Perhaps this is just the Computer Scientist in me talking, but all of this is sheer grammatical effusion resolved readily by a single mathematical notion -- that of equivalence relation.
First the computer science:
A sequence is not a collection, it has more structure than a collection, and less direct possession of its contents. The things in a list aren't tokens of the listed items, and they aren't even occurrences of the listed items, they are references to occurrences of the listed items.
Your death is the single token of its type, and its single occurrence. But the sequence, since it does not, in itself, allow for counting, makes for irrelevant obfuscation. There can be a sequence which just lists the same occurrence of the same token of a single type over and over again, (e.g. "Me, me, me, me...!")
If there is a list of all the Names of God, they all reference God, who (in the general notion of big-G God) has a single token and occurrence.
Sequences may separate tokens in a type, but they do not properly enumerate them, or we would have to say that the entries in the collection of all the names of God somehow create copies of God.
So while there can only be a single collection of the tokens of a type with a single token, there can be many sequences.
Now the math:
The less direct ownership implicit in a sequence and resolved in a collection avoids contention over ownership that leads into confusion, and ultimately paradox. The issue is that the distinctness that is required to reduce a sequence to a collection is not always present and safe to rely upon.
A collection requires an equivalence relation that needs to be proved consistent, if we are going to enumerate distinct elements correctly.
If what you mean by 'contain' is to have all the same tokens, and potentially then some more, the single-type can clearly contain no other types, if it can be collected.
And finally an answer to the question as asked:
Yes, there are types with just one token. But the notion of sequence has nothing to do with it. You need another, slipperier concept, involving equivalence, to reasonably establish the number of tokens of a type.
(That is why we have classes that are not sets, and why category theories can still handle them, while type and set theories cannot necessarily do so. The essential binding force here is not elements or exemplars, it is the clarity of the identity relation.)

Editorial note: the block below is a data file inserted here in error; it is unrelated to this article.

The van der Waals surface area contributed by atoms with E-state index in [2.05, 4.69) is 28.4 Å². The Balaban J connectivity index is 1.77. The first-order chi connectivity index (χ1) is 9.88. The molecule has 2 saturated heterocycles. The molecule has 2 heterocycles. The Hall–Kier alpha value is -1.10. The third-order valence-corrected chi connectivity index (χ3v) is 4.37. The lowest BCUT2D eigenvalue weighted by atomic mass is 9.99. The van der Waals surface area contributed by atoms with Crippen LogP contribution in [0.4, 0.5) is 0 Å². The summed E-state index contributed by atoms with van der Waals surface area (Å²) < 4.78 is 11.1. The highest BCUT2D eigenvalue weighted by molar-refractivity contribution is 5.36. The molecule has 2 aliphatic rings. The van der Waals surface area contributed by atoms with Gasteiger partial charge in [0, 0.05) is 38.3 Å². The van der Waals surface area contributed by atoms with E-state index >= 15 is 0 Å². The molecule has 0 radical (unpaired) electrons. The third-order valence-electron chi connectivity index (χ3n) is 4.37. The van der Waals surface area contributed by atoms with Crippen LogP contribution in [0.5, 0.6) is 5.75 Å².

And a (kind of weak) example to indicate why this concept is truly essential:
The type of God is not introduced pointlessly. It is a singleton type that cannot be collected. The definition itself implies uniqueness, but two images of God seldom agree. People constantly choose for God to have different essential contents, and those using one set find that their God must have qualities forbidden the other's God. He does not equal Himself, and there is not an equivalence relation between the named versions of him.
In that, the type of God seems to have clear subtypes. There are essentially Christian-ish perspectives upon God (who loves us), essentially Deist-ish perspectives upon God (who has left us to our own devices), essentially Pantheistic perspectives upon God (who loves us as his aspects love us and hates us as his aspects hate us), etc. One might think that these cannot reference the same thing. But they reference a thing with a single, consistent definition and are derived from that definition.
The dual definition of a contained type from the one determined by tokens, is that a type contains those types that limit the original type via additional constraints. By that notion, these versions of God do seem to be subtypes. In this type, additional constraints somehow break down a single token into multiple types, violating our intuition of what a constraint does, but in a way that still retains meaning.
So we have proof that if a type cannot be collected, even if we all agree it only has one occurrence and one token, it may still have subtypes.